''We (India) will continue to support the restoration of political stability and economic prosperity in Nepal, a process which requires reliance on the forces of democracy and the support of the people of Nepal,'' emphasised the Foreign Ministry.

But Muni said India had a difficult choice to make.

''Supporting the King would go against democracy and going against him would be to encourage the Maoist insurgency.''

King Gyanendra was enthroned after a gruesome palace massacre in June 2001 left the royal family including his brother King Birendra, Queen Aishwarya and the crown prince Dipendra dead.

Immediately after his enthronement, he said he would not be a quiet monarch like his brother and would play a more active role in Nepali life.

Since then the King has on several occasions overstepped the bounds of constitutional monarchy and this is the second time in two years that he has sacked Deuba -- considered a staunch royalist.

Most observers in India believe that the King has little intention of restoring democracy. ''The chances are that he will open a dialogue with the Maoists and the political parties and string them all along as he has done before,'' Muni said.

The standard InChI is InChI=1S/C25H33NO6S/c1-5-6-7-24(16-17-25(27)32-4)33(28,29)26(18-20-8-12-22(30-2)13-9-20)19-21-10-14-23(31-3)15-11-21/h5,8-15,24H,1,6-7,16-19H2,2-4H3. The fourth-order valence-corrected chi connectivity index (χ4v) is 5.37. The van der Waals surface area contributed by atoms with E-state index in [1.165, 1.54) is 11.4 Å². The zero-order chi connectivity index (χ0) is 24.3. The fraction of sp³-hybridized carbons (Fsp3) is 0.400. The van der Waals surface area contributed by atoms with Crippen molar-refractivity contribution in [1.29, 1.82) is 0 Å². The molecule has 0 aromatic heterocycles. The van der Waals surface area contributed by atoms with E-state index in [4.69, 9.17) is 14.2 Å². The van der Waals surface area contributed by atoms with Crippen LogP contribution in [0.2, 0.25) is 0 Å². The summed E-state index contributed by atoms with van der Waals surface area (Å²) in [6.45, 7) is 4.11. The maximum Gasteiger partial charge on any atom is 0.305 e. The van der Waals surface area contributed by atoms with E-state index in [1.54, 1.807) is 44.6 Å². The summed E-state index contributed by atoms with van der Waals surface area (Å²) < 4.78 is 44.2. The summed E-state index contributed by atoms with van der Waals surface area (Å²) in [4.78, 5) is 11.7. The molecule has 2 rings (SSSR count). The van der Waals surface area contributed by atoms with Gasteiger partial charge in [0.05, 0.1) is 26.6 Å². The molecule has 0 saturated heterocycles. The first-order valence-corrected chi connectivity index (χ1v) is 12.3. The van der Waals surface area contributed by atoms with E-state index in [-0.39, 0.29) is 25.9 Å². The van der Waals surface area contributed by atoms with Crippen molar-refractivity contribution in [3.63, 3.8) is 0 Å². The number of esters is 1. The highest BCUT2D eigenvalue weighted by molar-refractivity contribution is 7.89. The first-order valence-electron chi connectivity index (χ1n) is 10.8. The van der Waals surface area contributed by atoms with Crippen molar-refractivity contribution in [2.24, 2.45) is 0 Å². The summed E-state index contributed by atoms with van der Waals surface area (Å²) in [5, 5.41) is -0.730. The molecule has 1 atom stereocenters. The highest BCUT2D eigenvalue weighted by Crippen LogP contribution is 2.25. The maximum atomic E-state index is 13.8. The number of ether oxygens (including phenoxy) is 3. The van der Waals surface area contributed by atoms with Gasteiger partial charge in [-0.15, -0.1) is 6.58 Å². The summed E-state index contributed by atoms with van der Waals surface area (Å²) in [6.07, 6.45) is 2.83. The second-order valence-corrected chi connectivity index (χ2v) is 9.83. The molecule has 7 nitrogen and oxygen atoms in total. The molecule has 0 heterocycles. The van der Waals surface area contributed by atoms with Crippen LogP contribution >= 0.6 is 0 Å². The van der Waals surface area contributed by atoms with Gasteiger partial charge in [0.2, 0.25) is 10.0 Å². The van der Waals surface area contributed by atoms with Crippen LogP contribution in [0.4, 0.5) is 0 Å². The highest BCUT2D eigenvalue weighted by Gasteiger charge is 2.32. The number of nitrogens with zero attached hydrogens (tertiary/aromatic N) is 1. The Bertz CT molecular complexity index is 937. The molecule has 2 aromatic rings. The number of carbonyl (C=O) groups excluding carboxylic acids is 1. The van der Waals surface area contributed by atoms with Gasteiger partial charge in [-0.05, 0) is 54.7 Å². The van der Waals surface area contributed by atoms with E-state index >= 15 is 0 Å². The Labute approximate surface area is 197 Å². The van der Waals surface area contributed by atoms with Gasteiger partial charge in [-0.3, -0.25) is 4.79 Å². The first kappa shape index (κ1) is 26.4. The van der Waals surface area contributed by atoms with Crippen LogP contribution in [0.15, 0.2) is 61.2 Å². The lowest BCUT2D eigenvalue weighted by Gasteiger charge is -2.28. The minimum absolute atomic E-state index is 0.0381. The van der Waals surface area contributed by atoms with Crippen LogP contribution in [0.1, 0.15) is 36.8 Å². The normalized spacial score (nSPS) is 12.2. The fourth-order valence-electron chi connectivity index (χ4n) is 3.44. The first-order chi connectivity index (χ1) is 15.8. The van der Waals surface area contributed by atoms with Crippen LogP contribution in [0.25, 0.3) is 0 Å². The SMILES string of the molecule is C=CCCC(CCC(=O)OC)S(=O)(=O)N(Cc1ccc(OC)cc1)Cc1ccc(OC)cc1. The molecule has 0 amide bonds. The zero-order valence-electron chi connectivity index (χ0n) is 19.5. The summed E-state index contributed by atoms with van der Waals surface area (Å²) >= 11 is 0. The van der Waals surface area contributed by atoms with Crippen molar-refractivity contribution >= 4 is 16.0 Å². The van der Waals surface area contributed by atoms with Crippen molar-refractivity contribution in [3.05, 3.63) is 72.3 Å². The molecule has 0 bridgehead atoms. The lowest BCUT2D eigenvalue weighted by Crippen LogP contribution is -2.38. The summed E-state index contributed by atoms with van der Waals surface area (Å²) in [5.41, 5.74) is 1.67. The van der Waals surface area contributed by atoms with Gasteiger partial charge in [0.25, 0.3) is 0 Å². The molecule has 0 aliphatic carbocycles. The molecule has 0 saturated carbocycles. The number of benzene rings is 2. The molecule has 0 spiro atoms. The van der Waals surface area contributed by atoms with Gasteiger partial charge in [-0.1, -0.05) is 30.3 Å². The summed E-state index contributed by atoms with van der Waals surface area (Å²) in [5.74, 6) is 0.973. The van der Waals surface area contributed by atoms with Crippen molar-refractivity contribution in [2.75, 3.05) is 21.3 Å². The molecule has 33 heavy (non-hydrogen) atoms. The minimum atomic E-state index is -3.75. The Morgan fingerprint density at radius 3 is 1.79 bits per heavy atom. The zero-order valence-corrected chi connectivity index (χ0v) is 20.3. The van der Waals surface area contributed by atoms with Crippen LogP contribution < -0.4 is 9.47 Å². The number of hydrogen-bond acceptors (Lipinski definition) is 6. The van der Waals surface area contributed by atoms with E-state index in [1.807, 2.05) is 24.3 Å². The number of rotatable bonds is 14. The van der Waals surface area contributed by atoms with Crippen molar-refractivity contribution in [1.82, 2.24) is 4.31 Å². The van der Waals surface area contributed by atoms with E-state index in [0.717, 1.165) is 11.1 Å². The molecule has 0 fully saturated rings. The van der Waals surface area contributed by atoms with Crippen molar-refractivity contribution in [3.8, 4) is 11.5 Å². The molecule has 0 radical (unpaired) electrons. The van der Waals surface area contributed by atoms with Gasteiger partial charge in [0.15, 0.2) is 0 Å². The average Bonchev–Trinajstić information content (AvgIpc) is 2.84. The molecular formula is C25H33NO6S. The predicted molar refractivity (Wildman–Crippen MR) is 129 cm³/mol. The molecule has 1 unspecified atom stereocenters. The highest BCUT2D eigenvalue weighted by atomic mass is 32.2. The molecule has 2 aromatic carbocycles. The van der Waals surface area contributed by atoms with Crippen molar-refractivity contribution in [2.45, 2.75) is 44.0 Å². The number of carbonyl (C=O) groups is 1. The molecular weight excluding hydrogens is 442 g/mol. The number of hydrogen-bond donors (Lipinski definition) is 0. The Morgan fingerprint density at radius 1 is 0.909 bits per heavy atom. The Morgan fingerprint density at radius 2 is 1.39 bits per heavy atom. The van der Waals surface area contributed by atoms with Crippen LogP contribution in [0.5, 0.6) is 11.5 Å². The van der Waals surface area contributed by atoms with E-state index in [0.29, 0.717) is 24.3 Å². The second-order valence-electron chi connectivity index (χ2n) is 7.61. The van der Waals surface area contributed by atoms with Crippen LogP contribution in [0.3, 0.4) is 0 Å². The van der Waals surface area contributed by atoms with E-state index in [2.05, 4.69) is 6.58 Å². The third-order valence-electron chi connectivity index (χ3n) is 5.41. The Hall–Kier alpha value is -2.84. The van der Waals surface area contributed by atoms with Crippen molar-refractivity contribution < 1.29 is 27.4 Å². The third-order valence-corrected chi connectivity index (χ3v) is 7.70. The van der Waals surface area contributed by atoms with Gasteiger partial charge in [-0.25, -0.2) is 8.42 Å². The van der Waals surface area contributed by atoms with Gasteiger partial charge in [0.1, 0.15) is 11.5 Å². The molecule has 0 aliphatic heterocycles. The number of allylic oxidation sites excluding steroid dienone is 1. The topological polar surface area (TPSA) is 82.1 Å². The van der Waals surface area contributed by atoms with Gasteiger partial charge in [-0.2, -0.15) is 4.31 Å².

With all the political parties now sidelined, it is left to be seen how King Gyanendra will be able to bring the Maoist rebels back to the negotiating table and reach some sort of deal in restoring peace in the country.

That in itself could be ironical because the basic aims of the Maoists has long been the abolition of the monarchy and the establishment of a communist republic.

''We can only have the deepest doubts about the future of democracy in Nepal given that King Gyanendra is not very enthusiastic about it,'' said Kalim Bahadur, a well-known analyst and commentator on South Asian affairs.

Meanwhile, the Hong Kong-based Asian Human Rights Commission is calling on the United Nations to intervene in Nepal to prevent the use of violence, extrajudicial killings, illegal detention, arrest and torture.

''If no serious intervention is made at this stage by the United Nations and the international community to stop the escalation of violence, a bloodbath could easily take place while the movement of the people and news is restricted,'' said the commission in a statement.